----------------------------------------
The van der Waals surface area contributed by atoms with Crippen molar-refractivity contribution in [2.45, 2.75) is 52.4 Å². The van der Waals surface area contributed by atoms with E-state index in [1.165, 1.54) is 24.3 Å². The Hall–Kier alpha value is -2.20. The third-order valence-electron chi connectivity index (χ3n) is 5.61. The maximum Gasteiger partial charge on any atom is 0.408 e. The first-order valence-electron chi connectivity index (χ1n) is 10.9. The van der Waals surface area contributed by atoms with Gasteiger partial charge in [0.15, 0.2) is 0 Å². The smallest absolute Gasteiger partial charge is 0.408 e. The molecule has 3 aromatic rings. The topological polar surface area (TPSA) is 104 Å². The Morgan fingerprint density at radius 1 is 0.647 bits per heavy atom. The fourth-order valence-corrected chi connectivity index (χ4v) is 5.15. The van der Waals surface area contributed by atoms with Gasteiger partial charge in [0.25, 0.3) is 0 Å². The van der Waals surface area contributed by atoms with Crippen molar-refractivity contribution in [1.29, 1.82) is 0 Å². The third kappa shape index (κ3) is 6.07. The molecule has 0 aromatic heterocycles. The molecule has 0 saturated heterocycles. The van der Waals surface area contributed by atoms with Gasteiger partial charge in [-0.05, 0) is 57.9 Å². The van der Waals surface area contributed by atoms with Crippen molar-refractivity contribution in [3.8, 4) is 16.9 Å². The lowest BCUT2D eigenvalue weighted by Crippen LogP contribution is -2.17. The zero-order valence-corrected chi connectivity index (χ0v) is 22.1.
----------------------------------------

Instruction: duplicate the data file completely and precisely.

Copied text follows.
The van der Waals surface area contributed by atoms with Crippen molar-refractivity contribution in [2.45, 2.75) is 52.4 Å². The van der Waals surface area contributed by atoms with E-state index in [1.165, 1.54) is 24.3 Å². The Hall–Kier alpha value is -2.20. The third-order valence-electron chi connectivity index (χ3n) is 5.61. The maximum Gasteiger partial charge on any atom is 0.408 e. The first-order valence-electron chi connectivity index (χ1n) is 10.9. The van der Waals surface area contributed by atoms with Gasteiger partial charge in [0.15, 0.2) is 0 Å². The smallest absolute Gasteiger partial charge is 0.408 e. The molecule has 3 aromatic rings. The topological polar surface area (TPSA) is 104 Å². The Morgan fingerprint density at radius 1 is 0.647 bits per heavy atom. The fourth-order valence-corrected chi connectivity index (χ4v) is 5.15. The van der Waals surface area contributed by atoms with Gasteiger partial charge in [0.25, 0.3) is 0 Å². The van der Waals surface area contributed by atoms with Crippen molar-refractivity contribution in [1.29, 1.82) is 0 Å². The third kappa shape index (κ3) is 6.07. The molecule has 0 aromatic heterocycles. The molecule has 0 saturated heterocycles. The van der Waals surface area contributed by atoms with Gasteiger partial charge in [-0.05, 0) is 57.9 Å². The van der Waals surface area contributed by atoms with Crippen molar-refractivity contribution in [3.8, 4) is 16.9 Å². The lowest BCUT2D eigenvalue weighted by Crippen LogP contribution is -2.17. The zero-order valence-corrected chi connectivity index (χ0v) is 22.1.